A small trick with a big impact: Making rooms look bigger
Interior design is the art of designing spaces. Various stylistic devices such as colour and lighting are used for this purpose. The choice of furniture plays an equally significant role as the choice of wall colour(s), the manner in which the flooring is laid or the use of mirrors, pictures or possibly room dividers.
Light colours make the room look bigger. This effect can be magnetised by combining wall colours that are as light as possible with a darker floor. If the ceiling is then also emphasised using a white strip between the ceiling and the wall, the space looks even bigger. If you want to use patterns on your wall, avoid ones that are too large or very colourful. Such patterns can quickly suffocate a small room. The same applies to an excessive mix of styles, which can quickly make small spaces in particular look cluttered. A clear and as puristic design as possible is often more suited to showcasing tight living spaces and making the space at least appear roomier.
Another important stylistic device is lighting. If space is restricted, windows are also often not present. As already mentioned, dark rooms appear smaller than bright rooms. Therefore, the window, as the light source, should be put to the best possible use: If you want curtains, use light, transparent materials that allow as much light as possible into the room. In addition, lots of diffused light sources can help the overall effect of the space, as they prevent any dark corners. Also, zones with differing levels of brightness make the room look bigger. Uplights are also a good choice because they use the ceiling as a reflector and create the optical illusion of a larger room.
Making the best use of tight spaces – but how?
Nevertheless, making a small space appear larger through optical stylistic devices and actually employing clever design to use the space in the best possible way despite its limitations are two different things. There’s only one thing that can help, and that’s well thought-through products and interiors items that make up for the lack of space with their clever design.
Thankfully the design industry is very imaginative in this area: From stacked solutions that save storage space, like the kitchen set Nest series by Joseph & Joseph, clever 2-in-1 designs such as the SmartMat trivet and table holder from Eva Solo or space-saving design solutions that include the TriScale folding scale from Joseph & Joseph, designers around the world are focusing more and more on the problems posed by shrinking living spaces.
Storage space is a major factor, because it makes it possible to keep things tidy. This is particularly important in small rooms, because if you don’t have much space, lots of individual items lying around the place can quickly make it look cluttered. That’s why a closet is the best friend of anyone who lives in a petite home. Not only does it provide the desired storage space, unlike open shelving it offers more options for keeping things tidy. If the closet is a light colour, it is suitable for use as a room divider without swallowing up the space.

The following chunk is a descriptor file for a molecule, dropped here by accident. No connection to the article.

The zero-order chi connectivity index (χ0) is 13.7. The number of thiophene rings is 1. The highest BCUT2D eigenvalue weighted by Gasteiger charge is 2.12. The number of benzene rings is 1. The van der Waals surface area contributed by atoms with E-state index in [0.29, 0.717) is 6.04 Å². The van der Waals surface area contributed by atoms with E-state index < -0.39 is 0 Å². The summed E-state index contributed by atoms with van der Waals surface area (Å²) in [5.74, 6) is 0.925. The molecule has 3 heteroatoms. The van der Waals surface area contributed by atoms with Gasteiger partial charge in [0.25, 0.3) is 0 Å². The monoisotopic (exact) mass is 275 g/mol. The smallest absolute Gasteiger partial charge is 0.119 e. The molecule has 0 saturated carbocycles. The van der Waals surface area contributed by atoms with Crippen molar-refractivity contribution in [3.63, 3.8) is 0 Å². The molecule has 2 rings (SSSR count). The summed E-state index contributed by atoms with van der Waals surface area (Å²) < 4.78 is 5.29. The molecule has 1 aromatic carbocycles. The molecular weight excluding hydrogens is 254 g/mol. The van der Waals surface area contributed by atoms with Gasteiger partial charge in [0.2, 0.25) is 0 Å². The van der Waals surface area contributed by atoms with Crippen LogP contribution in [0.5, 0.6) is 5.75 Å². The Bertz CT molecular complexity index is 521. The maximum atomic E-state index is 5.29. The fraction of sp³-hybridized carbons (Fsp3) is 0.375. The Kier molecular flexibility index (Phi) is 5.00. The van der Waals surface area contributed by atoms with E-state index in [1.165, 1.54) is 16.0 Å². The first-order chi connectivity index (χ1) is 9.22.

Regardless of whether it’s a living room table or a place to eat, items of furniture that can be pushed together as modular pieces save lots of space. Furniture that offers additional uses is also practical. These could be a storage compartment in a living room table, a drawer under the bed, a sofa bed or a shelving unit that can also function as a room divider. A fairly new trend involves furniture that can be folded away or made to “disappear”. In small kitchens, for example, it is advantageous for the dining area to be temporary. For example, the dining space could take the form of a fold-away table top attached to the wall. If you combine this with folding chairs, you can hang these on the wall beside the table top to save space. This gives you lots more room to move around and you still have a place to eat when you need it.
An impressive example of how to use a small amount of space in the best possible way has been created by the French KitoKo Studio. With its project “Maids Room Renovation” in Paris, the team of architects succeeded in transforming an 8 m2 room into a complete apartment with a space for sleeping and eating, storage space and cooking facilities as well as a bathroom. To make this little miracle possible, the principle of the Swiss pocket knife was used: Almost everything in the apartment from the bed to the seating area and the bookshelf can be folded away, pulled out or pushed back together as needed. The only thing that remains is a compact multi-functional wall with a tiled wet area.
However, most of you will probably have more than 8 square metres of living space available to you. That’s good, because otherwise you wouldn’t have any chance to treat yourself every now and then to one of the high-quality and innovative design products or inspiring books! If you want to find out even more about current developments, uses and fundamentals in the world of architecture and interior design, take a browse through the books in our Architecture category.
We hope that we have given you some inspiration!
Posted on 25.05.2016